Concepts and details are much better explained in tutorials VS a forum posting. ... old-models

Some stuff I have never seen written up but relevant to the discussion:
Why does this matter (manifold, face direction, internal geometry)?
The answer is simple. An STL is a 3D cloud of points or coordinates that are joined together to make walls and shapes. Slicing for 3D printing is reading this STL "wireframe" concept at layer heights as if put and cut on an automatic meat slicer. Then those 2D layers of point are anaylized to figure out how to take a nozzle of a known width and "color between the outlines". Right there is the first clue. How do you know the difference between the INSIDE and the OUTSIDE of a layer or shape? Hint- the wall facing direction is a detail about how the point coordinates are joined (those key relationships that are failing). Again, a wall is a series of points and how they are logically connected together. When you slice a layer- now we have a limited subset of information making those relationships all that much more critical. Then how does the slicer determine where infill goes? This goes back to manifold water tight STL file means that all the lines or walls on that layer are joined so it's a closed polygon shape. This means that via rules, you can see infill is the space between the outfacing walls. Again, if there is a gap= NO INFILL because the rule cannot define inside VS outside (non-mnifold). Same with hidden internal =geometry and overlapping geometry. How do you define infill? This is why Ideamaker throws those warnings, it's saying there is a chance in the STL for something to be interpreted multiple ways and it is warning you it's guessing what is the right way. Maybe it's right, maybe it's wrong, but at least it's telling you.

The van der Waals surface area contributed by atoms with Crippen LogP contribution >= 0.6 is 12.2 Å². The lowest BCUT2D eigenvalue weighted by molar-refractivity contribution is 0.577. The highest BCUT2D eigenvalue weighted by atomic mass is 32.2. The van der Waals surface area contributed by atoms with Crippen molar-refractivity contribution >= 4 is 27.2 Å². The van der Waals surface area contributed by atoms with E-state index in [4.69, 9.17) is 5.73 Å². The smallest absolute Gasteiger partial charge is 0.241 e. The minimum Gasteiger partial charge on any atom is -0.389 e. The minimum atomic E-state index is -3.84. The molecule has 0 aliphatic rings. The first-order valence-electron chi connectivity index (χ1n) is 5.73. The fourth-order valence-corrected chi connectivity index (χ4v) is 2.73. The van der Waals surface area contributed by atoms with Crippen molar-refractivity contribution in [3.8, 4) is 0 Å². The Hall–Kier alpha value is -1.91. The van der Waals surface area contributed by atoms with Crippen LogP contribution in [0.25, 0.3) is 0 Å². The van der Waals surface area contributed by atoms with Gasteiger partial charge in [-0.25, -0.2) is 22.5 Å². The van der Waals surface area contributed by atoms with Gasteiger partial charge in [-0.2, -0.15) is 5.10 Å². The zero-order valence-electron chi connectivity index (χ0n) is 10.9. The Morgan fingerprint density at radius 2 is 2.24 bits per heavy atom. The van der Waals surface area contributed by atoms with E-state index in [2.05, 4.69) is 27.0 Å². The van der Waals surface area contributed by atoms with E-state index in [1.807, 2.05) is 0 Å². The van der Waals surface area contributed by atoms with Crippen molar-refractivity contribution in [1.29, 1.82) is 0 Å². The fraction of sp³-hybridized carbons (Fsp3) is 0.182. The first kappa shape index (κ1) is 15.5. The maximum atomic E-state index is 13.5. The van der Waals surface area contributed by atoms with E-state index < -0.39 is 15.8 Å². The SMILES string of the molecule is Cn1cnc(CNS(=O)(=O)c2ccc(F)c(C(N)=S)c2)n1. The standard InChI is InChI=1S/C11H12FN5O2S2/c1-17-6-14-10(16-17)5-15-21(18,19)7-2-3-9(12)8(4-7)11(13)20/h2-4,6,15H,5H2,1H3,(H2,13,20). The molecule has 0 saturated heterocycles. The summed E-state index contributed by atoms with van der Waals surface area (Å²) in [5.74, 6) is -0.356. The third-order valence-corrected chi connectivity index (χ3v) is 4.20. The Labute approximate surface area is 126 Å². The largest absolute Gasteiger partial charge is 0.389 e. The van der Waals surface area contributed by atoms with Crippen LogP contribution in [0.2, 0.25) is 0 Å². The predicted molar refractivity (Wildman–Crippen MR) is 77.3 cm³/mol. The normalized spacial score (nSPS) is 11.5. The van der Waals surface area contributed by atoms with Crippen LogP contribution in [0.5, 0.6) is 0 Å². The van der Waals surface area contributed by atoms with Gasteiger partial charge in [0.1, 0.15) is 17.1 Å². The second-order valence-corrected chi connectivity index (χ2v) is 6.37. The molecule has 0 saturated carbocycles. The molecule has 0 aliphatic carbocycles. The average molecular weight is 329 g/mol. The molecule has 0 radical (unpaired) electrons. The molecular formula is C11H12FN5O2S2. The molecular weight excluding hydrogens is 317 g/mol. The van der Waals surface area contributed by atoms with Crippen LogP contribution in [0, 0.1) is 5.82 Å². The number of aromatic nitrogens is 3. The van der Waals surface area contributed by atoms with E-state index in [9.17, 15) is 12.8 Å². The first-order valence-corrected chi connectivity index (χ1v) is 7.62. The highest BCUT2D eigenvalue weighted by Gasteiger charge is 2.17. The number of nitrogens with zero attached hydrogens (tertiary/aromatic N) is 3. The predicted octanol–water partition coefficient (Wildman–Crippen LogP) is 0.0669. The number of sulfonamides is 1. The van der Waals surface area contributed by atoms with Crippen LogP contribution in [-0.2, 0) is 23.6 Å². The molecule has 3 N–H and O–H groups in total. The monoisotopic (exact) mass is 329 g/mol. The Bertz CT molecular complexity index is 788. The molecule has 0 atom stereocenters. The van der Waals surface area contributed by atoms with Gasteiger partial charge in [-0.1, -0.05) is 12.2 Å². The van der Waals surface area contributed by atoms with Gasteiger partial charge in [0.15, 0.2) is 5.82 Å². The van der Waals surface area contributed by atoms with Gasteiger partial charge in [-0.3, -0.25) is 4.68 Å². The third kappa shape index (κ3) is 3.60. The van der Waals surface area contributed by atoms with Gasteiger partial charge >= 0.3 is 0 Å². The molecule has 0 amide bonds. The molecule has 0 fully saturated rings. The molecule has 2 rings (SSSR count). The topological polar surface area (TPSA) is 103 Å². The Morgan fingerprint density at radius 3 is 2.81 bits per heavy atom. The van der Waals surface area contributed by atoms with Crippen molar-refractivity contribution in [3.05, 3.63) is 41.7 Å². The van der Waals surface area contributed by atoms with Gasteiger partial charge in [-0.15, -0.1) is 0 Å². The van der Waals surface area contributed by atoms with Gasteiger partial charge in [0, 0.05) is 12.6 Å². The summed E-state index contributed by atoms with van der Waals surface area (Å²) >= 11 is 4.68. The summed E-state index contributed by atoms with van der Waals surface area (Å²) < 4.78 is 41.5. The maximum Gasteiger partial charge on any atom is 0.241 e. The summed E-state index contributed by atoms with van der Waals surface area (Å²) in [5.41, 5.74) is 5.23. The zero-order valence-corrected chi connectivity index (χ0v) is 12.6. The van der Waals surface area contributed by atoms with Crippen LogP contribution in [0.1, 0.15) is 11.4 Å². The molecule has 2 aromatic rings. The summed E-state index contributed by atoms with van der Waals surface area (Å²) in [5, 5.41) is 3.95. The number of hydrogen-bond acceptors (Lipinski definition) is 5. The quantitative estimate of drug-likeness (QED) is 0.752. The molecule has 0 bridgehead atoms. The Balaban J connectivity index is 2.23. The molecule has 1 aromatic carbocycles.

Re: Model REPAIR

Posted: Mon Sep 04, 2017 6:49 pm
by Jetguy
Also, under preferences in Ideamaker, you can somewhat affect this error threshold and automatic joining of vertices. It's not under File, it's under "Edit" from the top menu, then "Preferences", and then the tab for "Files"
Ideamaker vertices theshold.jpg

Re: Model REPAIR

Posted: Mon Sep 04, 2017 8:47 pm
by Jetguy
Another good read ... files-101/

Also here, but the picture is what matters ... d_printing
Here you have 2 intersecting cubes. What this is not showing is a layer slice view but the concept is the same, 2 overlapping squares leaves a rectangle in the middle that is the massive unknown land. At a layer level, the basic rules for infill are broken because the leftover "hidden" geometry still exists. Should the shell follow that geometry? Which side is infill (center rectangle, 2 outer rectangles, or all 3)?


Again, what they do in the second image is remove the hidden and conflicting internal geometry to make all walls contiguous and facing out thus making the entire center space "infill".
Repaired.jpg (14.6 KiB) Viewed 3115 times

Re: Model REPAIR

Posted: Tue Sep 05, 2017 10:09 am
by Omojesu
Very Much appreciated, thanks for taking the time to detail the explanation. Understood, well done Jetguy!

Re: Model REPAIR

Posted: Mon Nov 27, 2017 7:23 am
by danielhasty
Here you can find the useful information regarding the 3D printing: